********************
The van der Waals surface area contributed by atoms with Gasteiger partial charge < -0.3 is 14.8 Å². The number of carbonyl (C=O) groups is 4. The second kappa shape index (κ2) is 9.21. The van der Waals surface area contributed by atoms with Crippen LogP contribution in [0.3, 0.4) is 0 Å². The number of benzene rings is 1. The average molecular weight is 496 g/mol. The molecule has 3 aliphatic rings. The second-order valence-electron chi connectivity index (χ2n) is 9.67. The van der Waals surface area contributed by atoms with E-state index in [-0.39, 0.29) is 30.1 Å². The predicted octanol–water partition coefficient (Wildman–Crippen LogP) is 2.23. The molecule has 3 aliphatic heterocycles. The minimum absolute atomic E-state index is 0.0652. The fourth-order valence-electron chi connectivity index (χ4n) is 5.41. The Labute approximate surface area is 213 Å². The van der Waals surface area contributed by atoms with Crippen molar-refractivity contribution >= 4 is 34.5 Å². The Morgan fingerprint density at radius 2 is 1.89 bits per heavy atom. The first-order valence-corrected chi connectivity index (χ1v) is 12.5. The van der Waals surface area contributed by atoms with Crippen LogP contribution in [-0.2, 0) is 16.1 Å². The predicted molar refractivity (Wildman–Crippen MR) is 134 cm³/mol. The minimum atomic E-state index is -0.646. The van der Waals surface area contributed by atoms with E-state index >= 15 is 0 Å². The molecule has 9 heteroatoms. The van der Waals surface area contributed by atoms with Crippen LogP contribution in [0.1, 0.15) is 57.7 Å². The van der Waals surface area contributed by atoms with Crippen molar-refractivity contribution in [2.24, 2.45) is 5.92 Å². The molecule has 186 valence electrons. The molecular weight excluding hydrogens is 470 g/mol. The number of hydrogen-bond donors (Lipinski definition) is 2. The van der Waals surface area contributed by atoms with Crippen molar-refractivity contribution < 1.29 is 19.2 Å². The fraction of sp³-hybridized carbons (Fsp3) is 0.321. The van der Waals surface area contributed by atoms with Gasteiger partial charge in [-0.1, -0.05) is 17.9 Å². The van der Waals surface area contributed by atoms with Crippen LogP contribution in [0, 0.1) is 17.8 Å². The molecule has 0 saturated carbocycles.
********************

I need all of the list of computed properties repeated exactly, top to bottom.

The van der Waals surface area contributed by atoms with Gasteiger partial charge < -0.3 is 14.8 Å². The number of carbonyl (C=O) groups is 4. The second kappa shape index (κ2) is 9.21. The van der Waals surface area contributed by atoms with Crippen LogP contribution in [0.3, 0.4) is 0 Å². The number of benzene rings is 1. The average molecular weight is 496 g/mol. The molecule has 3 aliphatic rings. The second-order valence-electron chi connectivity index (χ2n) is 9.67. The van der Waals surface area contributed by atoms with E-state index in [-0.39, 0.29) is 30.1 Å². The predicted octanol–water partition coefficient (Wildman–Crippen LogP) is 2.23. The molecule has 3 aliphatic heterocycles. The minimum absolute atomic E-state index is 0.0652. The fourth-order valence-electron chi connectivity index (χ4n) is 5.41. The Labute approximate surface area is 213 Å². The van der Waals surface area contributed by atoms with Crippen molar-refractivity contribution >= 4 is 34.5 Å². The Morgan fingerprint density at radius 2 is 1.89 bits per heavy atom. The first-order valence-corrected chi connectivity index (χ1v) is 12.5. The van der Waals surface area contributed by atoms with Crippen LogP contribution in [-0.2, 0) is 16.1 Å². The predicted molar refractivity (Wildman–Crippen MR) is 134 cm³/mol. The minimum atomic E-state index is -0.646. The van der Waals surface area contributed by atoms with E-state index >= 15 is 0 Å². The molecule has 9 heteroatoms. The van der Waals surface area contributed by atoms with Crippen LogP contribution in [0.1, 0.15) is 57.7 Å². The van der Waals surface area contributed by atoms with Crippen molar-refractivity contribution in [2.24, 2.45) is 5.92 Å². The molecule has 186 valence electrons. The molecular weight excluding hydrogens is 470 g/mol. The number of hydrogen-bond donors (Lipinski definition) is 2. The van der Waals surface area contributed by atoms with Crippen molar-refractivity contribution < 1.29 is 19.2 Å². The fraction of sp³-hybridized carbons (Fsp3) is 0.321. The van der Waals surface area contributed by atoms with Gasteiger partial charge in [-0.1, -0.05) is 17.9 Å². The van der Waals surface area contributed by atoms with Crippen LogP contribution in [0, 0.1) is 17.8 Å². The molecule has 0 saturated carbocycles.